Speed-Loading Hunter Tags 220-Class Minnesota Monster
Ryker Bergo realized he’d forgotten to load his gun just as this giant nontypical was bearing down on him. Here's how he got it done anyway
Minnesota whitetail nut Ryker Bergo knew there was a great buck frequenting the farm he owns with his brother. But since the tract is only 40 acres, the hunter also knew he’d have to keep pressure on the buck to a minimum in order to score. Bergo’s plan came together on November 11 when he was able connect on the main-frame 10-point that had enough mass and junk to push it’s B&C score well above the 200-inch mark. But it almost didn’t happen.
First Pics of a Summer Slammer
The Bergo brothers’ initial clue about the buck came this past summer when they got a few trail-cam photos of the deer, but it wasn’t obvious right away how special he was. “Luke and I knew there were three good bucks on the farm, but this one really didn’t look super big, probably because he wasn’t that wide,” Bergo told F&S. “Well, after velvet-shed, we got a better pic of him, and then we knew we were dealing with a really nice buck.”
Bergo, who has tagged several B&C-class bucks, recognized that while hunting the buck aggressively might result in a trophy, it could also bump the buck and make him hesitant to ever visit the small tract again. “The property is mostly a wooded hillside bordering ag land on the top and a broad valley on the bottom,” he said. “My brother and I decided to just hunt the fringes and hope that the buck would make a mistake eventually.”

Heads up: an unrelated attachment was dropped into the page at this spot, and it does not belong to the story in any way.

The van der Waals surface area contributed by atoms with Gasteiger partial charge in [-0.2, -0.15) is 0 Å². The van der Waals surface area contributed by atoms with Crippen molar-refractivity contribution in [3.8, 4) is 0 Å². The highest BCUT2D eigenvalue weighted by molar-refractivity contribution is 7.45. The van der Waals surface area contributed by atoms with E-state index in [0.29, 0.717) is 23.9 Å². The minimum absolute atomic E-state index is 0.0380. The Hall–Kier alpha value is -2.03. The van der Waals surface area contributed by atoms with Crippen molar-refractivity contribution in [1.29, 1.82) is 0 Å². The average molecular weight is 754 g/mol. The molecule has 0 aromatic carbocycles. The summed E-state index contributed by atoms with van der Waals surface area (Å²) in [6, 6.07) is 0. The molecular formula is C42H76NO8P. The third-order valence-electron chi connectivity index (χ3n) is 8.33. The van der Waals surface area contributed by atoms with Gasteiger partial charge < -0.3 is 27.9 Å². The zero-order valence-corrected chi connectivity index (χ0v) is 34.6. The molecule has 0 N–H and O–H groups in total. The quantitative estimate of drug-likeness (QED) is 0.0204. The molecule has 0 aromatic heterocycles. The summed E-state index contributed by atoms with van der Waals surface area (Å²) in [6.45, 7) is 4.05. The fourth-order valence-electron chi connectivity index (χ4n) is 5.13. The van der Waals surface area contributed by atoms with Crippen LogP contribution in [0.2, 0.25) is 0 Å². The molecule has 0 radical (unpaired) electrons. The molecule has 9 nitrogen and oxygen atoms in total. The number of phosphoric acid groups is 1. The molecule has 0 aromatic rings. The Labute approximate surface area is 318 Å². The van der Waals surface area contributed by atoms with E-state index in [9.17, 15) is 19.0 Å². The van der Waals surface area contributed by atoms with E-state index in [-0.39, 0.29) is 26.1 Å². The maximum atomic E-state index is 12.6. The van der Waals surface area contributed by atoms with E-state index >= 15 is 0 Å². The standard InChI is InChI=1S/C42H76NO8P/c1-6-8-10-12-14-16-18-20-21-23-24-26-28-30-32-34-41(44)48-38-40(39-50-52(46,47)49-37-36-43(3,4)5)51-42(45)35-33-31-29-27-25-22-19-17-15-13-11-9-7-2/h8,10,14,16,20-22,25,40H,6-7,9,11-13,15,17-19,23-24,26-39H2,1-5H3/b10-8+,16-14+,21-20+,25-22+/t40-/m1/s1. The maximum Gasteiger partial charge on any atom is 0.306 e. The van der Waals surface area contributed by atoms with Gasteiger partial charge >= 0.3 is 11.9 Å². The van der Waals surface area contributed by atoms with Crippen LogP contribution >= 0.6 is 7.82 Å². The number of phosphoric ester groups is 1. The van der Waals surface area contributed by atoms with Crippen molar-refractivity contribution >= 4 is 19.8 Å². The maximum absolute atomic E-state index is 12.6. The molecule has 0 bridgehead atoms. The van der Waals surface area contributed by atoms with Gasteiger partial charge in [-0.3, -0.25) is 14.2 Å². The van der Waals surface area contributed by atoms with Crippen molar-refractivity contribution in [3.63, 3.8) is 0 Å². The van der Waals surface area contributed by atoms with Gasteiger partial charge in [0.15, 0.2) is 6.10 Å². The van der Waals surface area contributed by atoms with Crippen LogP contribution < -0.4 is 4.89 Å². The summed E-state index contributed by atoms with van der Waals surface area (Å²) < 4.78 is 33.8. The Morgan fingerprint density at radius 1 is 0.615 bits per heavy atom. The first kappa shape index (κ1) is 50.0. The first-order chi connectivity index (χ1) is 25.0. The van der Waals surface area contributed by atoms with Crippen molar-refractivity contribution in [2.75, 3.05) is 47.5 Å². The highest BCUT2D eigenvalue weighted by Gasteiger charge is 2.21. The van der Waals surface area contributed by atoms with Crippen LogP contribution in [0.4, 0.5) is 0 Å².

A Long and Action-Packed Hunt
The early archery season passed, as did the first several days of Minnesota’s firearms season, with no sightings of the buck. Then on November 11, almost a week after the gun opener, Bergo finally laid eyes on the giant. “I’d decided to sit all day,” he said. “I’d been so busy at work that I couldn’t bowhunt much, and I wanted to make up for lost time.” Bergo never had a chance to get bored during his long sit, because through the morning and into the early afternoon, he saw what he guesses were 20 does and four bucks all 120 inches or better.
“Then at 3 p.m., I saw a doe coming toward my stand with a big-bodied deer following. I got just enough of a glimpse of the buck that I was pretty sure it was him.” Bergo, who is a member of the Dirt Road Outdoors TV team, was self-filming the hunt. “I had to make sure the camera was running, and then I glanced down to make sure my gun was ready.” That’s when he realized that he’d never loaded it. “I was sitting there with a huge buck in range, and my gun was empty, and the mag was in my pocket”
Last-Second Load and Recovery
Fortunately, the doe in front of him was busy snuffling acorns, and the buck’s head was hidden behind some brush as the Bergo found the full box magazine, slipped it in his 20-gauge, and chambered a round. “The doe got a little goosey and started to wander off a bit, and but the buck just flicked his tail and followed her,” Bergo recalled. “I had about a 50-yard shot and was pretty sure I’d hit him well, but I managed to stop him again and took a quartering-away second shot. Then I saw him stumble pretty hard and finally go down. I gave him 30 minutes just to be sure, then I climbed down to take a look at him.”
Like many hunters, Bergo has experience ground shrinkage before, but just the opposite happened with this buck. “He kept getting bigger as I walked up to him, and when I finally got my hands on him it pretty much blew my mind,” he laughed. Bergo had every right to be awed, as his Minnesota monster sported 23 scorable points and, while not officially scored yet, should gross in the 220s.